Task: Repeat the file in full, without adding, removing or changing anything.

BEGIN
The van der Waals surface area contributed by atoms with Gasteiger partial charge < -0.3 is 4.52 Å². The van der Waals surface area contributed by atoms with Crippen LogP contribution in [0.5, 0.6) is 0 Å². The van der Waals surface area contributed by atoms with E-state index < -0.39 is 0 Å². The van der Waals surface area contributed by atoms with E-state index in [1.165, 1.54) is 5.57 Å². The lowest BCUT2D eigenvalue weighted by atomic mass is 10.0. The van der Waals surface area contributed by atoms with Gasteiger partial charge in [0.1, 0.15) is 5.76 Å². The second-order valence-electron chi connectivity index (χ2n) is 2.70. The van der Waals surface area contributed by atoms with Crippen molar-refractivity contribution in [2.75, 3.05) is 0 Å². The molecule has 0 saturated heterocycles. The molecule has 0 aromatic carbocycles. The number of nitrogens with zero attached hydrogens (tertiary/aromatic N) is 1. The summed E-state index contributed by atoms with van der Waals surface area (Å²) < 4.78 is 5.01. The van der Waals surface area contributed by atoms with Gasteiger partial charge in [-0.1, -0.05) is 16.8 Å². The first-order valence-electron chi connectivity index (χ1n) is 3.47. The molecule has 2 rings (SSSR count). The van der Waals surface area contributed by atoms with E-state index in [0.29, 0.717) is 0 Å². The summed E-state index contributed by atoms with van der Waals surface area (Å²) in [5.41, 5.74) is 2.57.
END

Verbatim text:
The van der Waals surface area contributed by atoms with Gasteiger partial charge < -0.3 is 4.52 Å². The van der Waals surface area contributed by atoms with Crippen LogP contribution in [0.5, 0.6) is 0 Å². The van der Waals surface area contributed by atoms with E-state index < -0.39 is 0 Å². The van der Waals surface area contributed by atoms with E-state index in [1.165, 1.54) is 5.57 Å². The lowest BCUT2D eigenvalue weighted by atomic mass is 10.0. The van der Waals surface area contributed by atoms with Gasteiger partial charge in [0.1, 0.15) is 5.76 Å². The second-order valence-electron chi connectivity index (χ2n) is 2.70. The van der Waals surface area contributed by atoms with Crippen molar-refractivity contribution in [2.75, 3.05) is 0 Å². The molecule has 0 saturated heterocycles. The molecule has 0 aromatic carbocycles. The number of nitrogens with zero attached hydrogens (tertiary/aromatic N) is 1. The summed E-state index contributed by atoms with van der Waals surface area (Å²) < 4.78 is 5.01. The van der Waals surface area contributed by atoms with Gasteiger partial charge in [-0.1, -0.05) is 16.8 Å². The first-order valence-electron chi connectivity index (χ1n) is 3.47. The molecule has 2 rings (SSSR count). The van der Waals surface area contributed by atoms with E-state index in [0.29, 0.717) is 0 Å². The summed E-state index contributed by atoms with van der Waals surface area (Å²) in [5.41, 5.74) is 2.57.